Ancestry UK

Garstang, Lancashire

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Up to 1834

A parish workhouse operated at Claughton dating from 1795. Its location and layout are shown on the 1847 map below.

Claughton workhouse Site, 1847.

The workhouse site at Claughton is now occupied by cottages of unknown date, although those at the east are understood to have been rebuilt following a fire in the late 1800s.

Claughton workhouse site, 2005.
© Peter Higginbotham.

After 1834

The Garstang Poor Law Union was formed on 31st January 1837. Its operation was overseen by an elected Board of Guardians, 24 in number, representing its 23 constituent parishes as listed below (figures in brackets indicate numbers of Guardians if more than one):

County of Lancaster: Barnacre with Bonds, Bilsborrow, Bleasdale, Cabus, Catterall, Claughton, Cleveley, Forton, Garstang, Great Eccleston, Hambleton, Holleth, Kirkland, Myerscough, Nateby, Nether Wyresdale, Out Rawcliffe, Pilling, Preesall with Hackinsall, Sowerby with Inskip, Stalmine with Staynall, Upper Rawcliffe with Tarnacre, Winmarleigh.

The population falling within the Union at the 1831 census had been 11,918 with parishes ranging in size from Holleth (population 50) to Pilling (1,127) and Garstang itself (929).

The first Garstang Union workhouse was the former parish workhouse building at Claughton.

In 1876, construction of a new workhouse accommodating 67 paupers began at Bowgreave and received its inmates on 24th June, 1878. At the their meeting of 2nd September 1880, the Board of Guardians were informed that the cost of the new workhouse had been £6691-5s-4d. The initial loan was taken out for the scheme had been for £4000 but a further loan of £1750 was needed to complete the work. A further £941-5s-4d had then been spent on modifications. At the same meeting it was reported that the workhouse contained 11 old and infirm men, 6 women, 3 boys, 2 girls and 2 infants, making a total of 24 individuals.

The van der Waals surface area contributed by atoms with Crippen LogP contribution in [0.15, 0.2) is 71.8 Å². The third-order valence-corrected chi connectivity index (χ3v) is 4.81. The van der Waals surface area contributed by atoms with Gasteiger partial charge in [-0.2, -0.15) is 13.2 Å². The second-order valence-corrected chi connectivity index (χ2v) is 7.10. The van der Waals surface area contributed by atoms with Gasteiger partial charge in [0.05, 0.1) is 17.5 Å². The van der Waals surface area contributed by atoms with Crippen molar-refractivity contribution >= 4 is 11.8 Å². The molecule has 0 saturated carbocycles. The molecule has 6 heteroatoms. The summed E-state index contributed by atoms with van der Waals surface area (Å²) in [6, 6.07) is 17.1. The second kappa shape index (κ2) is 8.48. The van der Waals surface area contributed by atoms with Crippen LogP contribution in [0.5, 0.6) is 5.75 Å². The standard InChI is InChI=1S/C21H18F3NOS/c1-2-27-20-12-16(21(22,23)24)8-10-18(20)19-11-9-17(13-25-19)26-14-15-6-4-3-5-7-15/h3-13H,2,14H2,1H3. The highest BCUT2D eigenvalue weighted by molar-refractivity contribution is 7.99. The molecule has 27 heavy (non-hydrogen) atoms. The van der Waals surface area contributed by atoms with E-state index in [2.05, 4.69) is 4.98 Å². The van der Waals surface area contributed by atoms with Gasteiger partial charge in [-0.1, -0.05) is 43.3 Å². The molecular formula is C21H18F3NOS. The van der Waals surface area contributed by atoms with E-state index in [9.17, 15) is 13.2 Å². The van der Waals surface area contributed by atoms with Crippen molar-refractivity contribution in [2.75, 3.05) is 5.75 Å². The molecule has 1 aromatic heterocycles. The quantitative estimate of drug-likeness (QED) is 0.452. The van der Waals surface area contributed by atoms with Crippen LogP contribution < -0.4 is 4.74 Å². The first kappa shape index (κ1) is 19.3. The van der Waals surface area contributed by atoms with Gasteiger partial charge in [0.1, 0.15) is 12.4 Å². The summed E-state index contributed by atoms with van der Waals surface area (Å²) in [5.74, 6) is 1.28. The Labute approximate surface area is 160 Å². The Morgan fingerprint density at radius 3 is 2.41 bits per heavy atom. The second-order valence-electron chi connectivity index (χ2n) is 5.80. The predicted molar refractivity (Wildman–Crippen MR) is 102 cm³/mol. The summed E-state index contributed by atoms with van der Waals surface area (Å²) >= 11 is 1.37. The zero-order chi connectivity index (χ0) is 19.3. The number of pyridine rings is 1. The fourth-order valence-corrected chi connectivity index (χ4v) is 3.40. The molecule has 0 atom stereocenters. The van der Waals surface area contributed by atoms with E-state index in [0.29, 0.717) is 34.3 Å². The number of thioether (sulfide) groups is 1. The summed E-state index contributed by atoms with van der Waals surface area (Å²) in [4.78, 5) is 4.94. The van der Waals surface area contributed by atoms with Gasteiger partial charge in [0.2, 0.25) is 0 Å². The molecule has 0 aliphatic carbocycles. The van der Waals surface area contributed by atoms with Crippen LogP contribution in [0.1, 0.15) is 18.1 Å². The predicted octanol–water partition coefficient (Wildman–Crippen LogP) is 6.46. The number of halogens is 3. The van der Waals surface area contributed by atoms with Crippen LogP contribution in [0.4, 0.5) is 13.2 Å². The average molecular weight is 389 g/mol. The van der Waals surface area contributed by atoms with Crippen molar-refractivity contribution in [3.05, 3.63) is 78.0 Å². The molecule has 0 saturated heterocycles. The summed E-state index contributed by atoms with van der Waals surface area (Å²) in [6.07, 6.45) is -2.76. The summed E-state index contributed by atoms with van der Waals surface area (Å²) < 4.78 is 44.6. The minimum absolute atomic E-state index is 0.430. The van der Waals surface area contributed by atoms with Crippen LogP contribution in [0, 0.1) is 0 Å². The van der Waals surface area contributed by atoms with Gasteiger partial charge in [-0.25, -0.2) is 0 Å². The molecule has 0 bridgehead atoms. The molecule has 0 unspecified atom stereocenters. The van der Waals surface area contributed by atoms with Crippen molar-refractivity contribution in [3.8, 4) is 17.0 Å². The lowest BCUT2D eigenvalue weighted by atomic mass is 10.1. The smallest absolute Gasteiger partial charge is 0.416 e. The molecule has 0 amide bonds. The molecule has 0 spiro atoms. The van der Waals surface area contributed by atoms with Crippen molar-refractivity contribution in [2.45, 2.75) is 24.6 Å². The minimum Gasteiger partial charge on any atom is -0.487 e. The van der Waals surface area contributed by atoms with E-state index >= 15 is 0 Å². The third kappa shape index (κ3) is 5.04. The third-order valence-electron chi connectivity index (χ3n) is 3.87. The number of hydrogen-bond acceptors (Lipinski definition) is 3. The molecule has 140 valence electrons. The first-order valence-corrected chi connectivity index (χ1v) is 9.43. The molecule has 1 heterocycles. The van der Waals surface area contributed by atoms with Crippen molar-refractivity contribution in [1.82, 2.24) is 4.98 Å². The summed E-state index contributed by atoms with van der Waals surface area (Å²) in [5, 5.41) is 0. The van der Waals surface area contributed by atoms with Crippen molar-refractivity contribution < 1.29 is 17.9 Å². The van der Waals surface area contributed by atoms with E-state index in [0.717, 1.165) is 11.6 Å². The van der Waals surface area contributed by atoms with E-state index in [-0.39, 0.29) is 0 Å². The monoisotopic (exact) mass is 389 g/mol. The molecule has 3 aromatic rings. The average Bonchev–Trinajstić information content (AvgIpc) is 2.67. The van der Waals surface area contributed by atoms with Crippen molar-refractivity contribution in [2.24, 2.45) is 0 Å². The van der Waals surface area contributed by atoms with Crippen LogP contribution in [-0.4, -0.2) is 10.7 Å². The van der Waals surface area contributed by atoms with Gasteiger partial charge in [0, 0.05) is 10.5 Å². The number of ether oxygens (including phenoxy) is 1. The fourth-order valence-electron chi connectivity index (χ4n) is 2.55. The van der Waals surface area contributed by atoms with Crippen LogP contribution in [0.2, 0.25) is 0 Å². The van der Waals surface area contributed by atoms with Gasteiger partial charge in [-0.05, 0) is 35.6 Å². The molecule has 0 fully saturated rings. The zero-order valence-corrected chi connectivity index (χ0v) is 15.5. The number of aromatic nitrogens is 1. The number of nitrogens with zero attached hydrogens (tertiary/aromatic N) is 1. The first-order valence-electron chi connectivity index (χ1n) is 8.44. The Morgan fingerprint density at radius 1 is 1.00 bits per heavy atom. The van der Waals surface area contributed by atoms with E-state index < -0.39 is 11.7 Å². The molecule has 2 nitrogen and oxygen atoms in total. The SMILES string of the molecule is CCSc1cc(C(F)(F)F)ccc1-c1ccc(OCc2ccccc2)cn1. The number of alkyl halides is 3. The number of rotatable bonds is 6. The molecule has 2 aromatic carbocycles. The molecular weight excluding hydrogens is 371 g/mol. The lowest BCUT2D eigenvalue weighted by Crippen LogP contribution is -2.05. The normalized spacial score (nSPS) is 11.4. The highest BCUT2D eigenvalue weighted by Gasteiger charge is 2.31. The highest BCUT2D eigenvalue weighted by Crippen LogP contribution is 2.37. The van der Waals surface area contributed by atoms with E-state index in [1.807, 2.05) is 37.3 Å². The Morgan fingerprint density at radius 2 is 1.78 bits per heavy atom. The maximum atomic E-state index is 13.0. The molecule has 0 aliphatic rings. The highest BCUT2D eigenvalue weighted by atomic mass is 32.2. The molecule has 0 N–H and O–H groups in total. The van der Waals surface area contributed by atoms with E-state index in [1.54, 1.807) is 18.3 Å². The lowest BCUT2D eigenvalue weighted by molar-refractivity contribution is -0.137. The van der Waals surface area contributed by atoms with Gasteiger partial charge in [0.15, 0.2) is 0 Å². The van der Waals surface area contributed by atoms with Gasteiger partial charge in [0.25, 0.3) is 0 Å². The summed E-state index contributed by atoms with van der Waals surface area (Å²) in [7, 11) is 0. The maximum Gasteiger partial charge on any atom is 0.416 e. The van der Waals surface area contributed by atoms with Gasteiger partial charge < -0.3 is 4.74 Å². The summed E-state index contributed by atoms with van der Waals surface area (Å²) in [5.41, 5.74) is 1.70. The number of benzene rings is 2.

The new building comprised an entrance lodge, casuals' ward and a T-shaped block. Its location and layout are shown on the 1910 map below.

Garstang Bowgreave workhouse site, 1910.

Garstang Bowgreave workhouse from the north-west.
Courtesy of Jim Dempsie.

Garstang Bowgreave workhouse from the north-west.
Courtesy of Jim Dempsie.

The Bowgreave workhouse buildings no longer exist.


  • 1847 — Master: John Ray; Matron: Elizabeth Curtis.
  • 1881 Census



Note: many repositories impose a closure period of up to 100 years for records identifying individuals. Before travelling a long distance, always check that the records you want to consult will be available.

  • Lancashire Record Office, Bow Lane, Preston, Lancashire, PR1 2RE. Holdings include: Guardians' minutes (1837-1930); Ledgers (1902-30); Workhouse management committee minutes (1908-14); etc.



  • None.

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